Scientists believe that the great outdoors has a positive effect on a person's mental state and physical health, with many studies suggesting a link between time spent in nature and reduced stress, improved concentration, faster recovery time and even a stronger immune system.
So just how long should we be spending outside to feel the benefits? An English study published in June 2019 in the journal Scientific Reports found that people who spent at least two hours in nature a week were happier and healthier than those who didn't.
Doesn't sound like much, does it? But with our busy lives and the fact that many of us live in cities — in fact, the World Health Organization predicts that 60 percent of the world's population will live in urban areas by 2030 — finding the time to get outdoors has never been more challenging.
"The more time we spend in nature, being part of nature, being curious about it and taking care of it, the more it will be become part of our lives," Eva Selhub, MD, physician, resilience expert and author of Your Brain on Nature, tells LIVESTRONG.com. "That has many effects on our immune system, brain function and our ability to feel well and alert."
In short: Making time for Mother Nature is worth it. With that in mind, here are seven creative ideas for getting more outdoors time.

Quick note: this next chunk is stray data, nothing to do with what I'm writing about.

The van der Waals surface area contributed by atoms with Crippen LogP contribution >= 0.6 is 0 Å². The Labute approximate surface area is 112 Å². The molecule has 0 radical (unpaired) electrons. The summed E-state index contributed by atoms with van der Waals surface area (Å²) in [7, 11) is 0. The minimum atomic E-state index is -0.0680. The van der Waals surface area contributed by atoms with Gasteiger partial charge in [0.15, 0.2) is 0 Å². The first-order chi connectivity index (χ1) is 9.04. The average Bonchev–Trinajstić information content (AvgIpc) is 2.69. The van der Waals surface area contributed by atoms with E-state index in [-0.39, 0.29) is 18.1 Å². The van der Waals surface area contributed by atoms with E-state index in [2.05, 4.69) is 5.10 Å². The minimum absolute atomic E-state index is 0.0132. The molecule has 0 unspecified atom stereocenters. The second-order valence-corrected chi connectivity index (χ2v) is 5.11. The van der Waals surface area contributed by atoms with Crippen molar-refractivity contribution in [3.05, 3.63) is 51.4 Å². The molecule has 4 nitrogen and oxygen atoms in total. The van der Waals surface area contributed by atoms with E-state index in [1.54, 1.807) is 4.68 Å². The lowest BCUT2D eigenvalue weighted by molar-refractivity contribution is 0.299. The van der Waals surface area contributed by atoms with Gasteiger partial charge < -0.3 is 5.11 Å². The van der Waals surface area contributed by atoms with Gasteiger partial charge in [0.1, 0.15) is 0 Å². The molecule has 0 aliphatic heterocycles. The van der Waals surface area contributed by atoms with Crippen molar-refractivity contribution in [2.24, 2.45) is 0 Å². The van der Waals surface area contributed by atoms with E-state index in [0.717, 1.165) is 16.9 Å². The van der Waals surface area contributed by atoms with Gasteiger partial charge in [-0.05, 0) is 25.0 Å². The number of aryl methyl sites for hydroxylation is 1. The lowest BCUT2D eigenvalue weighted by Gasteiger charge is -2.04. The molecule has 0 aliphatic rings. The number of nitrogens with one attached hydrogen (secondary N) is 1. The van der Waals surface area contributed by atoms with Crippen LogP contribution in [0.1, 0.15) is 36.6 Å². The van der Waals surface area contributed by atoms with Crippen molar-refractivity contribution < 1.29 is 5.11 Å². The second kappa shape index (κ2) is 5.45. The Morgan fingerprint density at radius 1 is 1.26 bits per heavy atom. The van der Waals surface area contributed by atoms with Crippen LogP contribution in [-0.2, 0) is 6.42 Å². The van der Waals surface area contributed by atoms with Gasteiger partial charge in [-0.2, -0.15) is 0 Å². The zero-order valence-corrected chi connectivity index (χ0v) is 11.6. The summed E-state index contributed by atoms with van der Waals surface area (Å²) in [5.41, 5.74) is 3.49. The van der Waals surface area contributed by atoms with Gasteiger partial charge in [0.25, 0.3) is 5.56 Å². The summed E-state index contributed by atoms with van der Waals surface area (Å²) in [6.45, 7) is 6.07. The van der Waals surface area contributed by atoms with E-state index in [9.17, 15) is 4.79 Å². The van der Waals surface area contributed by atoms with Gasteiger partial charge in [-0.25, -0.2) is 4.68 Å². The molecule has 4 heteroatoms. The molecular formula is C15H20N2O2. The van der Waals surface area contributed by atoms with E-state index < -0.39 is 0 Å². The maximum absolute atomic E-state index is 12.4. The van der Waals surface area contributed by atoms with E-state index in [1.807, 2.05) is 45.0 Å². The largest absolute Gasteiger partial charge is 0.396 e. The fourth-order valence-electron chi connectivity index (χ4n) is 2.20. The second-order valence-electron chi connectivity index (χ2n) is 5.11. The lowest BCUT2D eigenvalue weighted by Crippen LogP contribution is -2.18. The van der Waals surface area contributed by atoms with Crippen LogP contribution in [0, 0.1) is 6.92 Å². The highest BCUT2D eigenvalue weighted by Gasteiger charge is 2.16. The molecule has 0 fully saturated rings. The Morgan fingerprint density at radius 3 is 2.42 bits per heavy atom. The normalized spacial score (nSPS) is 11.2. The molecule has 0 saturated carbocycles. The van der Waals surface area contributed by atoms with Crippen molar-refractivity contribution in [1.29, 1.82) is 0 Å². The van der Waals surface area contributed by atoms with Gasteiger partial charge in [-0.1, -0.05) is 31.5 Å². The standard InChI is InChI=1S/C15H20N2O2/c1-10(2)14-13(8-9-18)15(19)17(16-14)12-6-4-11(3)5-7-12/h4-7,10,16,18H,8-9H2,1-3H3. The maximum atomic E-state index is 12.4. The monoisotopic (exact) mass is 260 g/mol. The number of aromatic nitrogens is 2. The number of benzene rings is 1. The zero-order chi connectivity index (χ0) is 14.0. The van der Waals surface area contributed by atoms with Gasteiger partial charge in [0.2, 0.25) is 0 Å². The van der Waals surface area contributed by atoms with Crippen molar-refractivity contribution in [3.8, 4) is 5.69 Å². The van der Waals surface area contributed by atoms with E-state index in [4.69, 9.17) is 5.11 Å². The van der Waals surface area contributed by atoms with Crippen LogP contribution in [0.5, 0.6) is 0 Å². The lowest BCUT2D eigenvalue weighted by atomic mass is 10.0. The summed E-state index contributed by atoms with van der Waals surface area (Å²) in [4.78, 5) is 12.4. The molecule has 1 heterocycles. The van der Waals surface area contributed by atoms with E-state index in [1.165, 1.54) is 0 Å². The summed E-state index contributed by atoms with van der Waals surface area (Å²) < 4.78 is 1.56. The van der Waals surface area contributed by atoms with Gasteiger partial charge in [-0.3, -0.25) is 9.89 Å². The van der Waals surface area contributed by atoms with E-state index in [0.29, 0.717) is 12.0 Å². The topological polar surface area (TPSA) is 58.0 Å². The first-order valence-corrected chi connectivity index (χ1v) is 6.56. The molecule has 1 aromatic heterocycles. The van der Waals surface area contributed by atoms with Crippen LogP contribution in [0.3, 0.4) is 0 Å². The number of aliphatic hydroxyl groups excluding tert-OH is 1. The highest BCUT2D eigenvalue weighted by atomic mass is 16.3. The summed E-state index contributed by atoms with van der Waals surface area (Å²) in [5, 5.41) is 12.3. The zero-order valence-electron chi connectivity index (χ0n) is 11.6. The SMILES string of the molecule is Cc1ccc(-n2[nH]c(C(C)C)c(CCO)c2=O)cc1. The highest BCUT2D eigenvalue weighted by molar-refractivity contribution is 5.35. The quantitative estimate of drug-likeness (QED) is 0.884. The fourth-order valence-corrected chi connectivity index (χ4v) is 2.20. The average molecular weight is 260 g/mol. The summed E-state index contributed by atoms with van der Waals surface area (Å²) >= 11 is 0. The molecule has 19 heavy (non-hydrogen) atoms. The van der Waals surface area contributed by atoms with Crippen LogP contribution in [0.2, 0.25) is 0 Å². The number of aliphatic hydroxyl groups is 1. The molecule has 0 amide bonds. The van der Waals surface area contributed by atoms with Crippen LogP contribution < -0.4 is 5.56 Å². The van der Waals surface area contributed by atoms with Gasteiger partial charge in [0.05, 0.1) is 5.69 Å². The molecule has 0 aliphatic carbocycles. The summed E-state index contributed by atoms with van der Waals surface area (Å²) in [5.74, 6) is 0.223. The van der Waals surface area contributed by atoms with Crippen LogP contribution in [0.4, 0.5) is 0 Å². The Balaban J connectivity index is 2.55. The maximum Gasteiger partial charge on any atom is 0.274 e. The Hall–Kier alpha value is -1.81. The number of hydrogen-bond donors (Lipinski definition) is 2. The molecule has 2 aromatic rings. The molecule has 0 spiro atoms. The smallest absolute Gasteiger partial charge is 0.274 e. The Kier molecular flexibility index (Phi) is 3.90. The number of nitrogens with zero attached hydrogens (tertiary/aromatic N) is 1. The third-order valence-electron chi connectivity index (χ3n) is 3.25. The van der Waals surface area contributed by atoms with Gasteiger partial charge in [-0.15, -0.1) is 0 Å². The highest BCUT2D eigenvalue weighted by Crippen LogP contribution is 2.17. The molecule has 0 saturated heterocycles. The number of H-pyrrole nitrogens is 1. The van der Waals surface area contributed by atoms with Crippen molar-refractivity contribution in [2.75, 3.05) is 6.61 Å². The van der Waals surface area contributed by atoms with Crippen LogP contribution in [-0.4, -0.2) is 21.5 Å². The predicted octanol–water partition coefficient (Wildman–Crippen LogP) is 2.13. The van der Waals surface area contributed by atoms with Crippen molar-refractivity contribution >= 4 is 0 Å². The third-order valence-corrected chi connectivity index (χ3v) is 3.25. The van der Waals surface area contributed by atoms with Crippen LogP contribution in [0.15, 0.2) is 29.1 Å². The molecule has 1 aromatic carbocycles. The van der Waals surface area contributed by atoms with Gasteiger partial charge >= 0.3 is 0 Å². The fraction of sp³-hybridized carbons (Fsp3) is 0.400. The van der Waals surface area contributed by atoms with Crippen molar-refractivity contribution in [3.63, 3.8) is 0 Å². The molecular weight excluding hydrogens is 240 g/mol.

1. Map Your Go-to Nature Spots
First, find the nearest green space or body of water to your home (or workplace). Make it a goal to visit that spot once a day, even if it's just for a few minutes.
Or, if you want a change of scenery, try mapping out the closest half dozen nature spots and pledging to visit a new one every month.
Remember, spending time in nature doesn't mean you have to seek out a forest. There are myriad options when it comes to green space, including National Parks, nature preserves, botanical gardens, arboretums, rivers, lakes and beaches. Use the National Parks Service, Recreation.gov and the U.S. Forest Service to find your most easy accessible spots and build them into weekend trips, short breaks and vacations.
2. Put It in Your Calendar
Schedule your nature time each week, just like any other healthy habit. Two hours a week is a little less than 20 minutes a day, which is easily achievable on your lunch break, after work or in between your weekend commitments.
Can't fit it in during the week? Good news: The Scientific Reports study researchers found that it didn't matter if participants got their two hours in one long session or multiple short sessions.
"We know that exercising outdoors is easier. People report less pain, less fatigue and they're able to go longer and faster."
3. Change Up Your Commute
Commuting through a natural environment can boost your mental health, according to a December 2018 study in the journal Environment International.
If you currently drive, consider walking, running or biking to work, or simply leaving earlier so you can take a more scenic route. If you take public transit get off a stop earlier and walk through a park or next to the water.
4. Try Forest Therapy
Forest therapy is an increasingly popular group activity where participants go into a natural environment with a guide. Based in part on Shinrin-yoku, the Japanese art of forest bathing, participants explore nature using mindfulness tools and rituals.